Facebook revealed it received 546 requests in the first six months of this year from Australian authorities for information on users.
The figures, released in its first-ever transparency report, revealed the requests pertained to 601 Facebook users.
The requests were met in 64 per cent of cases.
United States authorities made the most requests for information with between 11,000 and 12,000 relating to some 21,000 Facebook accounts.
That trumped the Indian Government's second-highest number of requests at 3200.
It was also roughly 3000 more requests than the US asked of Google in the first six months of 2012, which represented roughly 16,000 of Google's members.
Altogether, Facebook received more than 25,000 requests on roughly 38,000 of users or accounts from governments in approximately 70 countries.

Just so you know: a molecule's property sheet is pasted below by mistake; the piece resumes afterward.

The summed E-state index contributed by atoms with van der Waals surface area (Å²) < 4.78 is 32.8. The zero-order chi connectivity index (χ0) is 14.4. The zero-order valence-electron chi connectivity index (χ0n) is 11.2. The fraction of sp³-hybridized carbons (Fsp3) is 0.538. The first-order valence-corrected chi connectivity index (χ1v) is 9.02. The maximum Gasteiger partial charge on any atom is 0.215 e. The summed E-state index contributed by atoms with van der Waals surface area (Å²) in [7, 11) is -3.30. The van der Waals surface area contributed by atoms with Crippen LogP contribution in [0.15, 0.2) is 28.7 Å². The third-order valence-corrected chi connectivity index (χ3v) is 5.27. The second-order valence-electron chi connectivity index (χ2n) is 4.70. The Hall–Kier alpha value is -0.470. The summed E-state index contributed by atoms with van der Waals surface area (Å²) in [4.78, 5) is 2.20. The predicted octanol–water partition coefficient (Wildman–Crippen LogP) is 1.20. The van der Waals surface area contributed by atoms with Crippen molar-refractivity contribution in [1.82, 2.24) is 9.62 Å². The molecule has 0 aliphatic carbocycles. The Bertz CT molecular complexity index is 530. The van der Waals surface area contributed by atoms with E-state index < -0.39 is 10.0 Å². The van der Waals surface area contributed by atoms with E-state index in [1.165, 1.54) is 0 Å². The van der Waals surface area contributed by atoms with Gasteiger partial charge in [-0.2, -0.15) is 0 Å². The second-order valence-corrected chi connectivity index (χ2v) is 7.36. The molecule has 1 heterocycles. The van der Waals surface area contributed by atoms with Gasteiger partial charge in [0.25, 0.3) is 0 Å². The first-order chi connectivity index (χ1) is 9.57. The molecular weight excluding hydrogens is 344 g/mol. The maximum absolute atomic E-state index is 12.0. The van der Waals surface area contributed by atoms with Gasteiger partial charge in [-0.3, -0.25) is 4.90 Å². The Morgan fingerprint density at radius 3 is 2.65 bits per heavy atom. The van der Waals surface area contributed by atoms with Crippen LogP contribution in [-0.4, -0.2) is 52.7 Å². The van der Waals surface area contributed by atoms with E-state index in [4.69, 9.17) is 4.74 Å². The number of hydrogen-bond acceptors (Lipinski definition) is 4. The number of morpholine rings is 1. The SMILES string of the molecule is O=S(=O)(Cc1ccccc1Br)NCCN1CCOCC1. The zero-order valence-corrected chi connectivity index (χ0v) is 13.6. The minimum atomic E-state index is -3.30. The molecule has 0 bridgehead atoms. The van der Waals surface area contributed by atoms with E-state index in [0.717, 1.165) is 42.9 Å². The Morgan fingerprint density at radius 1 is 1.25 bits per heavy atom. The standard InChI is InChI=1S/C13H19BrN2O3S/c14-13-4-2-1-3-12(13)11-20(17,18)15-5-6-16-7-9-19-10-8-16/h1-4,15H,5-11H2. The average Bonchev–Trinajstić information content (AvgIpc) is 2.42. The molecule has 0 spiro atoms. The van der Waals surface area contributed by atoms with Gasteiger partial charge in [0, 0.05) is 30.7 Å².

It released information to the US about 79 percent of the time and, overall, user information was released on about 60 percent of total requests.
“We have stringent processes in place to handle all government data requests,” Colin Stretch, Facebook general counsel, wrote in the report.
“We believe this process protects the data of the people who use our service, and requires governments to meet a very high legal bar with each individual request in order to receive any information about any of our users.”
Subpoenas, court orders and search warrants are some of the things Facebook needs to release member information, Stretch said, explaining in the report that Facebook respects its users by poring over legal requests, fighting them to the best of its ability, and only releasing basic information, such as names, when mandatory.
Twitter also produces transparency reports, but receives far fewer requests.
In the first half of 2013, Twitter reported having received 902 requests from the US on 1319 users, with Twitter providing information on 67 percent of requests.
Twitter also has attempted to resist requests, including one involving an Occupy Wall Street protester.